Hepburn and Leigh banner, plus size model in red lingerie, model in patterned silk robe, model wearing a retro black longline bra and high waist knicker.

So here's the story!

About 7 years ago, the entire business was wholesale - selling KMD goods to retailers to sell to you. 

There were a few problems with this, mostly because of trying to predict what would sell, which you can never do exactly and always end up with some things that no retailer bought (and other things everyone whinges because you ran out of). Plus, one retailer counted for about 30% of turnover, which was pretty worrying - they were a small website run by a couple so if anything happened to them KMD would be in trouble. But, at the same time, we were still in a market where brands just did not sell direct to the public, and retailers would get very, very annoyed if they started and potentially stop buying.

An early image for Hepburn and Leigh By  Nicole from The Hourglass - the L'Amour corset with Lulu and Lush frilly knicker.

So, as you've probably guessed, I set up a seperate retail site with a different brand name. Now, I'd previously been part of an online stockings retailer (yes, I know, my career is very odd, why would a counselling psychologist with specialisms in eating disorders and domestic violence also do stockings retail, but that's a story for another day!).  So the site focussed on that group at the beginning. All things retro, vintage and stockings related, lots of multi-strap suspender belts and big knickers and 100% nylon fully fashioned stockings.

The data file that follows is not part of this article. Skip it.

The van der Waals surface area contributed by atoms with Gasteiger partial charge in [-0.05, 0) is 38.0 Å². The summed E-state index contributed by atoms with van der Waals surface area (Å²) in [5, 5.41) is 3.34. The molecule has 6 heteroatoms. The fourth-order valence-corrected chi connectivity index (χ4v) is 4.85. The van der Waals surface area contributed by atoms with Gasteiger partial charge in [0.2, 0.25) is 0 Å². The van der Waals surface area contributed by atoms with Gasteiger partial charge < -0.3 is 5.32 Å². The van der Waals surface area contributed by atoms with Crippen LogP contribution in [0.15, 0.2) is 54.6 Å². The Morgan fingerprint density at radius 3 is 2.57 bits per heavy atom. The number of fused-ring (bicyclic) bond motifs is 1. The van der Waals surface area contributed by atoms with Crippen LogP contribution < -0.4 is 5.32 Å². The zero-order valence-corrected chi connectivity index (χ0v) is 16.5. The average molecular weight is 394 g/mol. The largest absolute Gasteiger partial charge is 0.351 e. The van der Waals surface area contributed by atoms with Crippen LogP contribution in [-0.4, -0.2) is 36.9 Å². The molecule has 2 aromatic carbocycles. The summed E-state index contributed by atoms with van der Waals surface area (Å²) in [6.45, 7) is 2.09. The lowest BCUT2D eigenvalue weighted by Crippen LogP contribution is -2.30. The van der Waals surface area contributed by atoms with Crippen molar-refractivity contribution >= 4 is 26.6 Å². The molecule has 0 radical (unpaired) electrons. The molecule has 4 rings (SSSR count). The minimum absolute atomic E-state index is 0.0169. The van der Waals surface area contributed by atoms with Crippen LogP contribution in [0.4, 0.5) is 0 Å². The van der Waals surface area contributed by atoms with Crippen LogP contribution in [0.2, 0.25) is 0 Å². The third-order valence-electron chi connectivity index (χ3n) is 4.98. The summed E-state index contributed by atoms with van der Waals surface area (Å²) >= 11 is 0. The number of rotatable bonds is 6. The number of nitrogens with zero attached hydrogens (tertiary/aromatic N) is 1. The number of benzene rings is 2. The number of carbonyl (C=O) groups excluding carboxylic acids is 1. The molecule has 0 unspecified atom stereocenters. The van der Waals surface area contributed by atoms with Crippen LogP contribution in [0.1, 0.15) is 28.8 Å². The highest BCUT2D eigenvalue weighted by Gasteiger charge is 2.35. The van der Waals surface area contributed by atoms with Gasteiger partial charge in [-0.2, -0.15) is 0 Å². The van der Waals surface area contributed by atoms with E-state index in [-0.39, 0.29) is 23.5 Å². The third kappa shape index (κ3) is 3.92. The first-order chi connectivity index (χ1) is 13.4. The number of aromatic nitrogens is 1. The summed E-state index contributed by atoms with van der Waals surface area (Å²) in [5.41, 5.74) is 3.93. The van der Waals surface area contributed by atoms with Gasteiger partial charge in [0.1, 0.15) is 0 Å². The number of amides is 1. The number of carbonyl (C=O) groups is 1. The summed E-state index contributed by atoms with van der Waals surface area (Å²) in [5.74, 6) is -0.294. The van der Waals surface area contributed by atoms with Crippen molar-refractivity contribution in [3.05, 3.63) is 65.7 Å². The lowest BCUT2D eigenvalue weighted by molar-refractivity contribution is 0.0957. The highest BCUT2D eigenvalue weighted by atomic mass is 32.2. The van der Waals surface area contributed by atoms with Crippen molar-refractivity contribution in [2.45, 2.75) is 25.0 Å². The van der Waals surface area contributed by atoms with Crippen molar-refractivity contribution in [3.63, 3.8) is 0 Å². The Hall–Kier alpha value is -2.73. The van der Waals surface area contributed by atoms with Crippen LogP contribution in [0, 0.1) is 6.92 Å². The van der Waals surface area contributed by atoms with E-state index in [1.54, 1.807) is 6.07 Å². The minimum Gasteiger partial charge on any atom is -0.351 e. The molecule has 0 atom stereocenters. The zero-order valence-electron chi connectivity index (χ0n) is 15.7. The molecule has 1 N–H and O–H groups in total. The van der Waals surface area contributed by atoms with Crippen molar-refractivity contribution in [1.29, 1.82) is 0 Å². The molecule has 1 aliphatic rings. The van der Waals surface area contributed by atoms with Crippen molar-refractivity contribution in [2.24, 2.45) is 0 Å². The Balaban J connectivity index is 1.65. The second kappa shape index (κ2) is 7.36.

We used to photograph other brands with our suspenders - on the left, a Toucan print fuller bust bra set and our Van Doren 6 strap, on the right, a set from lovely French brand Rosy with our ivory boned belt.

In due course, that main retailer I was worried about did indeed give up (babies and swimsuits being more compelling thans bras and suspenders, ultimately), and I shifted KMD to direct retail. That was when things started to get interesting. I'd spent years being asked about competitors and dealing with retailers who thought any other website was eating into their sales, especially if anyone ran a sale or promotion.